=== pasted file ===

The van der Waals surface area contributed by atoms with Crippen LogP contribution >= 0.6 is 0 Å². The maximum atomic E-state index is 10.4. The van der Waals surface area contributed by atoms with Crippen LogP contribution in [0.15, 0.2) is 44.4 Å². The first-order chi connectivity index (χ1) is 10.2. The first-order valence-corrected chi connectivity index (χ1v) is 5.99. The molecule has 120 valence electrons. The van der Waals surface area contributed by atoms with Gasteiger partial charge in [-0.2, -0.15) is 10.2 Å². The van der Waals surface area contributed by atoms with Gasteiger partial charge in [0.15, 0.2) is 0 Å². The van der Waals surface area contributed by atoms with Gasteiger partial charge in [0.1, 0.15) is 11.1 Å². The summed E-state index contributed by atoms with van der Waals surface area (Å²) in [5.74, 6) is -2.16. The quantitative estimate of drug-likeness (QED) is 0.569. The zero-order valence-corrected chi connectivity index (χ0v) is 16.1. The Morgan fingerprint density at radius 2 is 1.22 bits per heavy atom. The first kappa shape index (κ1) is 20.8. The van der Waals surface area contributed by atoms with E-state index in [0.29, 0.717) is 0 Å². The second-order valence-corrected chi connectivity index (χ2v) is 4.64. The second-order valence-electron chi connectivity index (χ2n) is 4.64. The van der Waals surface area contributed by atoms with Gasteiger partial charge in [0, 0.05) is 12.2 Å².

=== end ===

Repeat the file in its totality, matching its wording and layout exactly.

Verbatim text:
The van der Waals surface area contributed by atoms with Crippen LogP contribution >= 0.6 is 0 Å². The maximum atomic E-state index is 10.4. The van der Waals surface area contributed by atoms with Crippen LogP contribution in [0.15, 0.2) is 44.4 Å². The first-order chi connectivity index (χ1) is 10.2. The first-order valence-corrected chi connectivity index (χ1v) is 5.99. The molecule has 120 valence electrons. The van der Waals surface area contributed by atoms with Gasteiger partial charge in [-0.2, -0.15) is 10.2 Å². The van der Waals surface area contributed by atoms with Gasteiger partial charge in [0.15, 0.2) is 0 Å². The van der Waals surface area contributed by atoms with Gasteiger partial charge in [0.1, 0.15) is 11.1 Å². The summed E-state index contributed by atoms with van der Waals surface area (Å²) in [5.74, 6) is -2.16. The quantitative estimate of drug-likeness (QED) is 0.569. The zero-order valence-corrected chi connectivity index (χ0v) is 16.1. The Morgan fingerprint density at radius 2 is 1.22 bits per heavy atom. The first kappa shape index (κ1) is 20.8. The van der Waals surface area contributed by atoms with E-state index in [0.29, 0.717) is 0 Å². The second-order valence-corrected chi connectivity index (χ2v) is 4.64. The second-order valence-electron chi connectivity index (χ2n) is 4.64. The van der Waals surface area contributed by atoms with Gasteiger partial charge in [0, 0.05) is 12.2 Å².